The sweetness of pumpkin meets its match in some chilli heat for an addictively good little side dish.
If you were to make a mash entirely from butternut pumpkin it would be sweet, which is a fine thing in itself. However, to spike it with enough chilli to raise its head above the parapet of all that sweetness would render it inedibly hot. The trick, I’ve discovered, is to tone down the pumpkin with potato. The result is a pleasing balance of sugar and fire, simple, versatile and, most of all, addictively edible.
Unlike my regular all-potato mash, I peel and steam the vegetables. I don’t have an actual steamer: I improvise with a sturdy pot of boiling water under a metal colander and a snug lid, from another pan, on top of that. It’s a bit of MacGyvering that works beautifully.
The flesh of the long red chilli is not what really carries the heat: it’s the seeds. While I’ll use the whole chilli, finely chopped, I don’t deseed it too thoroughly, and allow some of that intensity into the mash as a result. You can adapt to your own tastes on the sliding scale from all to none as you like.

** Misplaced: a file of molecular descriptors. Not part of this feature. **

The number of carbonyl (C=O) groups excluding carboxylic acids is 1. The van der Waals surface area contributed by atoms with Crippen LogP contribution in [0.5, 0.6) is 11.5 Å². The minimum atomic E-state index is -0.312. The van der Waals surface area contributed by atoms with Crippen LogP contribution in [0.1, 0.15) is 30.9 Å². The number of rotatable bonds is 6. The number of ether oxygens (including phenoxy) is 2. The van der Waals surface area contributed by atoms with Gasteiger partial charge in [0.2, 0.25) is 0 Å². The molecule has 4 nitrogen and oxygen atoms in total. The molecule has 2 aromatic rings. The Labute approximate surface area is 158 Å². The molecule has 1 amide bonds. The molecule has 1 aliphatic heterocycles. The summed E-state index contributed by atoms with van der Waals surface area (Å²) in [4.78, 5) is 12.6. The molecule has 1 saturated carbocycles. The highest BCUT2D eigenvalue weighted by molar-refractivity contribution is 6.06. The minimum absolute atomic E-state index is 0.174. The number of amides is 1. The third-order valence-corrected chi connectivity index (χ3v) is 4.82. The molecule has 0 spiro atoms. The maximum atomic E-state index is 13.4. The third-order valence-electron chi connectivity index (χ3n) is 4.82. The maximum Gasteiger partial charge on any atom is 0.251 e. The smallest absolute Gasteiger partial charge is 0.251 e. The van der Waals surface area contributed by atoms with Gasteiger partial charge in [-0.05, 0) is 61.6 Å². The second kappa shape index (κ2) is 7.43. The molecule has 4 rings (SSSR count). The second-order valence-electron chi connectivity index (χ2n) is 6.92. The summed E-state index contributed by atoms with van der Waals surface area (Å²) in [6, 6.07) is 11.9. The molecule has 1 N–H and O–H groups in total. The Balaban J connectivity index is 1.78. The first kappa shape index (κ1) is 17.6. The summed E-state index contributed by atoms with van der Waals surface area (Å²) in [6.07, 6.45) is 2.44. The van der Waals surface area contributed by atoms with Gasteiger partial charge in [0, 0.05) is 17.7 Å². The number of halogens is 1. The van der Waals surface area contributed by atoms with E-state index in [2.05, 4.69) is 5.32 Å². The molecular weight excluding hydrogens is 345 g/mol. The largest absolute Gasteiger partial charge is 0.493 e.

Finally, I stir in a knob butter for richness, but feel free to substitute with olive oil. Likewise, I don’t puree to creamy smoothness – which is why I use a fork, rather casually, to mash, leaving some texture behind – but I know some people prefer their mash totally silky, which will require other more hardcore implements. Do it your way, and make it your own.
250g (½ pound) butternut pumpkin
250g (½ pound) potato
25g (2 tablespoons) butter
½ teaspoon sea salt flakes
1 long red chilli
Peel and chop the butternut pumpkin and potato into 5cm (2 inch) chunks. Steam over a pan of boiling water for 20 minutes, until tender.
Meanwhile, finely chop the chilli and selectively deseed.
Remove the steamer, pour the water out and return the vegetables to the pan. Add the butter and salt, mashing with a fork until it's as smooth as you like it.
Stir in the chopped chilli and serve immediately.